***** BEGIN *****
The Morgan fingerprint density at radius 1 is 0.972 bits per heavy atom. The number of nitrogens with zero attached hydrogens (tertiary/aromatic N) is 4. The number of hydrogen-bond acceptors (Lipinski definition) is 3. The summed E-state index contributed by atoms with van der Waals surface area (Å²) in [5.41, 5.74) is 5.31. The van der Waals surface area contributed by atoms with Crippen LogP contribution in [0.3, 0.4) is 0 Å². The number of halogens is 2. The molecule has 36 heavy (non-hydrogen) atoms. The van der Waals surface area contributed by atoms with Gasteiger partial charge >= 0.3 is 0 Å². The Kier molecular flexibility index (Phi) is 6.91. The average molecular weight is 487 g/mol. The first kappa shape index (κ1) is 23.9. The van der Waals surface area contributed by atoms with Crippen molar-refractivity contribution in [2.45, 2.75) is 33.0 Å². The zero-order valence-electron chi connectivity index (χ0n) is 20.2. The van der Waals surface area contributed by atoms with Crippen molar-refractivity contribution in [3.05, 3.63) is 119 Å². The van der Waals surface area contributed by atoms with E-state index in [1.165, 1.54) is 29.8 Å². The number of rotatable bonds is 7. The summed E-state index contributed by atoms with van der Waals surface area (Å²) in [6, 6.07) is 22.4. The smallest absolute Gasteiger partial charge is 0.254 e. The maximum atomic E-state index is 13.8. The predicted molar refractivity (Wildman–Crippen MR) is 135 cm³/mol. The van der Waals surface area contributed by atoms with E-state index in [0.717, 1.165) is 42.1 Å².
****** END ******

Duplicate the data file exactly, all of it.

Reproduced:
The Morgan fingerprint density at radius 1 is 0.972 bits per heavy atom. The number of nitrogens with zero attached hydrogens (tertiary/aromatic N) is 4. The number of hydrogen-bond acceptors (Lipinski definition) is 3. The summed E-state index contributed by atoms with van der Waals surface area (Å²) in [5.41, 5.74) is 5.31. The van der Waals surface area contributed by atoms with Crippen LogP contribution in [0.3, 0.4) is 0 Å². The number of halogens is 2. The molecule has 36 heavy (non-hydrogen) atoms. The van der Waals surface area contributed by atoms with Gasteiger partial charge >= 0.3 is 0 Å². The Kier molecular flexibility index (Phi) is 6.91. The average molecular weight is 487 g/mol. The first kappa shape index (κ1) is 23.9. The van der Waals surface area contributed by atoms with Crippen molar-refractivity contribution in [2.45, 2.75) is 33.0 Å². The zero-order valence-electron chi connectivity index (χ0n) is 20.2. The van der Waals surface area contributed by atoms with Crippen molar-refractivity contribution in [3.05, 3.63) is 119 Å². The van der Waals surface area contributed by atoms with E-state index in [1.165, 1.54) is 29.8 Å². The number of rotatable bonds is 7. The summed E-state index contributed by atoms with van der Waals surface area (Å²) in [6, 6.07) is 22.4. The smallest absolute Gasteiger partial charge is 0.254 e. The maximum atomic E-state index is 13.8. The predicted molar refractivity (Wildman–Crippen MR) is 135 cm³/mol. The van der Waals surface area contributed by atoms with E-state index in [0.717, 1.165) is 42.1 Å².